A lot of people think this is a good thing, as it will reduce the already significant demands on “safe assets” and make banks a little more willing to use balance sheet to lend and stuff. As is true of everything that banks like, you can also if you are so inclined easily find people who think it’s a bad thing. There is no particularly Platonic right answer. Basically the exercise here is (1) imagine a bad situation and (2) see if the bank survives your imagined bad situation with a given mix of liquid assets; step (2) is a question of simple arithmetic while step (1) is determined entirely by the direction in which your imagination runs. There are good practical and social reasons for making your bad situation basically “2007-2008, but a little worse,” and so most of the debate is over translating that notion into liquidity outflows and asset haircuts, but if you think that that notion is conceptually suspect I can’t really prove you wrong. If aliens invaded France, SocGen’s liquidity reserve would probably not be suited to the situation.

But whatever. The jarring thing for me was this first bit of the changes to the LCR announced today: Read more »

  • 05 Dec 2012 at 6:03 PM

Greek Bonds Now Defaulted, Also Extra Attractive

You can see why no one likes rating agencies. It’s not exactly a surprise to anyone that Greece’s debt situation is Not Good, so the fact that S&P just downgraded Greece to selective default is (1) not particularly helpful to anyone attempting to make an investment decision re: Greek bonds and (2) not particularly helpful to anyone else either.

That said, I admire S&P’s role as a stickler for the rules of a game that it invented and no one else is playing. Greece is conducting an essentially non-coercive exchange for its bonds at above their all-time high prices. Is that a “default”? Well, for what purposes? Legally, mostly no. For CDS, no. But for S&P, yes. (Yes, it is.) They’re paying off their debt for less than par, so default it is. And since those are the rules, S&P must pointlessly note that Greece is in selective default.1

Nobody else seems to care much. What do you make of this? Read more »

  • 30 Nov 2012 at 11:36 AM

Skeptical Investor Puts Trust In Ratings Agency

You may be aware that noisy Asia-focused short-seller Muddy Waters is in a fight with Singaporean agricultural commodity trader Olam. Muddy Waters thinks that Olam is “an extreme example of an increasingly important conflict in modern finance: the clash between accounting and business reality,” and that “it is instructive to view Olam through the lens of failed US trader Enron Corp.” Olam disagrees, vehemently and litigiously. You can read all about it at your leisure (pro, con); I am not an idiot so I will carefully avoid taking any position on who is right and by how much.

Our question today is instead: are S&P idiots? Here is Muddy Water’s latest offer:

We hereby make a bona fide offer to pay for Olam to have one of its public debt issues rated by S&P. … The Company has never before had a debt rating, and having Olam’s debt rated by S&P would be an important step toward improving the Company’s transparency. Because we will pay the expense, Olam has no good reason not to have a rating.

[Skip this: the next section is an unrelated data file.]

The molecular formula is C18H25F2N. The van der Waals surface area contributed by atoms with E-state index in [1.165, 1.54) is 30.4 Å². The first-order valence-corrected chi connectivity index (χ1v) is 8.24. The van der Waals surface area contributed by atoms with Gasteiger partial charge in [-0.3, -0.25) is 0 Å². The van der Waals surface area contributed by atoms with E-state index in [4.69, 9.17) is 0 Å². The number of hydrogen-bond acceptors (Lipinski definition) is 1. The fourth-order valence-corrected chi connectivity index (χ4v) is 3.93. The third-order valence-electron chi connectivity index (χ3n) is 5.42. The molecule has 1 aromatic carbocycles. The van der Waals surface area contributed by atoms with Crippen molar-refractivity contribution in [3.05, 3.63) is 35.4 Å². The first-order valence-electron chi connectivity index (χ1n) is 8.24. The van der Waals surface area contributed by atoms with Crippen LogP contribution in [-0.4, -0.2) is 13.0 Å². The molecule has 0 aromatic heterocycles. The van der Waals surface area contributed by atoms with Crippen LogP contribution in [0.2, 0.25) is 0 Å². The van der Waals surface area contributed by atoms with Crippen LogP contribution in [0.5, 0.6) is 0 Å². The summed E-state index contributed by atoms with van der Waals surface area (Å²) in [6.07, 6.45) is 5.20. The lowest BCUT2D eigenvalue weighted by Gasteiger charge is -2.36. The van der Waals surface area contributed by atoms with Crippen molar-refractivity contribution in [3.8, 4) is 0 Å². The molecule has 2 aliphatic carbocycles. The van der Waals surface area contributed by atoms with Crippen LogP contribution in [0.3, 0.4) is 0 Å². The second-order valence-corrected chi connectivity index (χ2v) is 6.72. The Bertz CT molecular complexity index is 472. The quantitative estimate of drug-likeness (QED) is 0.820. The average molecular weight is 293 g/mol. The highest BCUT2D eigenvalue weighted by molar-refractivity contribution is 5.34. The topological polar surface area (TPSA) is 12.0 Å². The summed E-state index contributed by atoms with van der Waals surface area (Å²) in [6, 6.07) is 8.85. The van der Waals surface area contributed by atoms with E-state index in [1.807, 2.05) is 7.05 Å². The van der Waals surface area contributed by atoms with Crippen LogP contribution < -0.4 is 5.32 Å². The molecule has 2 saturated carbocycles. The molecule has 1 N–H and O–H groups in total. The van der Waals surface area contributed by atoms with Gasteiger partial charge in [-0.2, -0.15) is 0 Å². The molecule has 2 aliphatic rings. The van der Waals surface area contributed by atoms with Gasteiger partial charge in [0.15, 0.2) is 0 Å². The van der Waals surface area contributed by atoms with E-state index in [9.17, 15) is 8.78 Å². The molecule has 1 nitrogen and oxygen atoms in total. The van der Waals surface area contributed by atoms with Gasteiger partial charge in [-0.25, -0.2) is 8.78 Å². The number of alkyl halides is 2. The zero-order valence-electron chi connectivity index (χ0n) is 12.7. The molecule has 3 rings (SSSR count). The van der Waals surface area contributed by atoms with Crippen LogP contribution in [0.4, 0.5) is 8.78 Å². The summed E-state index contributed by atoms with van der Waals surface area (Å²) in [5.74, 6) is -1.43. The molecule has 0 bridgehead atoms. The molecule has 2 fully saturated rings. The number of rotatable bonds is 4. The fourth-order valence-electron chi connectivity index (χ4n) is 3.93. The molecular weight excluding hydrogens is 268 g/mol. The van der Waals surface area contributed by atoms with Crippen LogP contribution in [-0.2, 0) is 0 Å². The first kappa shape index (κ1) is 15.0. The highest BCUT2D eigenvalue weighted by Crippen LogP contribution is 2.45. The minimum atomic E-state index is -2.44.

I love this move! On its surface this is a pretty straightforward proposal. Muddy Waters thinks that Olam is – to use simple words – a big fraud, but the only way to really know is to have inside information,1 which Muddy Waters lacks. Olam has plenty of inside information but (1) has a vested interest in persuading people it’s not a giant fraud, whether or not it in fact is, and (2) can’t reveal every piece of inside information to everyone for reasons both practical and competitive-secrecy-y. Read more »

Have you finished reading Judge Jayne Jagot’s 43,000-page opinion in the Australian CPDO case yet? Good, because we’ve got to move on to other things.1 Like: what does it all mean?

One obvious thing that it could mean is “nothing,” or at least not very much. The case involved $30 million of damages, and there seems to be an Australian class action coming that might involve more damages, but it seems unlikely that CPDOs are going to track S&P across the globe to haunt its bovine dreams. Euromoney points out some of the many barriers to suing, though it adds:

In the case of CPDOs, however, of which around $5 billion were issued, there might be impetus for investors to follow the Australian councils’ lead. The firm that funded their litigation, IMF Australia, is believed to be examining the viability of further claims in Europe (CPDOs were largely arranged by European banks and sold in Europe).

Here in America, though, S&P seems safer. Here’s the FT:

Floyd Abrams, an attorney for S&P, says: “It is highly unlikely that this Australian court opinion will have any significant impact elsewhere. The case does not involve mortgage-backed securities. And the ruling does not recognise – as courts in the US and elsewhere generally have – that ratings are opinions which are not actionable unless disbelieved by those that issued them.”

They also point out that the statute of limitations will protect most crisis-era ratings at this point. And here’s John Carney: Read more »